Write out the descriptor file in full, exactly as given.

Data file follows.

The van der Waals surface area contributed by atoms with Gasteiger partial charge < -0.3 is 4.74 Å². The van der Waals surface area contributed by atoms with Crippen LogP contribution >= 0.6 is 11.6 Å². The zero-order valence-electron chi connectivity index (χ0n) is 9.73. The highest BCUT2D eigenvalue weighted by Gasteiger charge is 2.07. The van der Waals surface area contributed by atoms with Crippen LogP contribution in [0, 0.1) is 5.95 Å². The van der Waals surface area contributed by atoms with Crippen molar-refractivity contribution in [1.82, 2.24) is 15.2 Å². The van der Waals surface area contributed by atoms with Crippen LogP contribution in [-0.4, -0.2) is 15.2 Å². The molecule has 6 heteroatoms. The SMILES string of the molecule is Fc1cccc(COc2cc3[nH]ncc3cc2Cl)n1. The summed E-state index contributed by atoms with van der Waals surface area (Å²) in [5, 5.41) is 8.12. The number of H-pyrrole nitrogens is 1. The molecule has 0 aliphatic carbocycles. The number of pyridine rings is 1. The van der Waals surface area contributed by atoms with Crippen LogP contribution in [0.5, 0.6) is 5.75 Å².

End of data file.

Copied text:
The van der Waals surface area contributed by atoms with Gasteiger partial charge < -0.3 is 4.74 Å². The van der Waals surface area contributed by atoms with Crippen LogP contribution >= 0.6 is 11.6 Å². The zero-order valence-electron chi connectivity index (χ0n) is 9.73. The highest BCUT2D eigenvalue weighted by Gasteiger charge is 2.07. The van der Waals surface area contributed by atoms with Crippen LogP contribution in [0, 0.1) is 5.95 Å². The van der Waals surface area contributed by atoms with Crippen molar-refractivity contribution in [1.82, 2.24) is 15.2 Å². The van der Waals surface area contributed by atoms with Crippen LogP contribution in [-0.4, -0.2) is 15.2 Å². The molecule has 6 heteroatoms. The SMILES string of the molecule is Fc1cccc(COc2cc3[nH]ncc3cc2Cl)n1. The summed E-state index contributed by atoms with van der Waals surface area (Å²) in [5, 5.41) is 8.12. The number of H-pyrrole nitrogens is 1. The molecule has 0 aliphatic carbocycles. The number of pyridine rings is 1. The van der Waals surface area contributed by atoms with Crippen LogP contribution in [0.5, 0.6) is 5.75 Å².